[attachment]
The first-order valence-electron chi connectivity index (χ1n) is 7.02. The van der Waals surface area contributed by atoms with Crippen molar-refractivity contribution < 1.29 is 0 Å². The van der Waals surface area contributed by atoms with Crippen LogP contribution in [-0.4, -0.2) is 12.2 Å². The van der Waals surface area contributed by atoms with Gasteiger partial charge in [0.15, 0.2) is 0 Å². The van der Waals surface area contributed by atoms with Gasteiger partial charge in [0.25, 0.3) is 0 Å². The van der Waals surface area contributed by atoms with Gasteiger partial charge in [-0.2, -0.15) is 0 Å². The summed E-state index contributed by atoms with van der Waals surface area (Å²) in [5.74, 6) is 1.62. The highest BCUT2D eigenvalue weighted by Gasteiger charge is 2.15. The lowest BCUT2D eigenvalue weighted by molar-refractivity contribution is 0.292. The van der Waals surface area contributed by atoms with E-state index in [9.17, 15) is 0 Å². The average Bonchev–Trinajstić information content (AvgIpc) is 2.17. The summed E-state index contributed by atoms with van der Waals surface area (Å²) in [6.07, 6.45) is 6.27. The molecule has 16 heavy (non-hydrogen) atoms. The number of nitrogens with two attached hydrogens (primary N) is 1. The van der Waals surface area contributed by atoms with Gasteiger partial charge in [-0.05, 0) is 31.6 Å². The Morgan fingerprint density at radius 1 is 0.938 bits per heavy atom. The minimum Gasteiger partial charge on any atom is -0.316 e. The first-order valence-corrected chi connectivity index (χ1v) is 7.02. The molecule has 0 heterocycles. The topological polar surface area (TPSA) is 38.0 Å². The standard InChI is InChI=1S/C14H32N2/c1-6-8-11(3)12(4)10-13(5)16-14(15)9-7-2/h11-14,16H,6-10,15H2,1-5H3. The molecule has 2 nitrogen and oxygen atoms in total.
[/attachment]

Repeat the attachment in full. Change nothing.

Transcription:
The first-order valence-electron chi connectivity index (χ1n) is 7.02. The van der Waals surface area contributed by atoms with Crippen molar-refractivity contribution < 1.29 is 0 Å². The van der Waals surface area contributed by atoms with Crippen LogP contribution in [-0.4, -0.2) is 12.2 Å². The van der Waals surface area contributed by atoms with Gasteiger partial charge in [0.15, 0.2) is 0 Å². The van der Waals surface area contributed by atoms with Gasteiger partial charge in [0.25, 0.3) is 0 Å². The van der Waals surface area contributed by atoms with Gasteiger partial charge in [-0.2, -0.15) is 0 Å². The summed E-state index contributed by atoms with van der Waals surface area (Å²) in [5.74, 6) is 1.62. The highest BCUT2D eigenvalue weighted by Gasteiger charge is 2.15. The lowest BCUT2D eigenvalue weighted by molar-refractivity contribution is 0.292. The van der Waals surface area contributed by atoms with E-state index in [9.17, 15) is 0 Å². The average Bonchev–Trinajstić information content (AvgIpc) is 2.17. The summed E-state index contributed by atoms with van der Waals surface area (Å²) in [6.07, 6.45) is 6.27. The molecule has 16 heavy (non-hydrogen) atoms. The number of nitrogens with two attached hydrogens (primary N) is 1. The van der Waals surface area contributed by atoms with Gasteiger partial charge in [-0.05, 0) is 31.6 Å². The Morgan fingerprint density at radius 1 is 0.938 bits per heavy atom. The minimum Gasteiger partial charge on any atom is -0.316 e. The first-order valence-corrected chi connectivity index (χ1v) is 7.02. The molecule has 0 heterocycles. The topological polar surface area (TPSA) is 38.0 Å². The standard InChI is InChI=1S/C14H32N2/c1-6-8-11(3)12(4)10-13(5)16-14(15)9-7-2/h11-14,16H,6-10,15H2,1-5H3. The molecule has 2 nitrogen and oxygen atoms in total.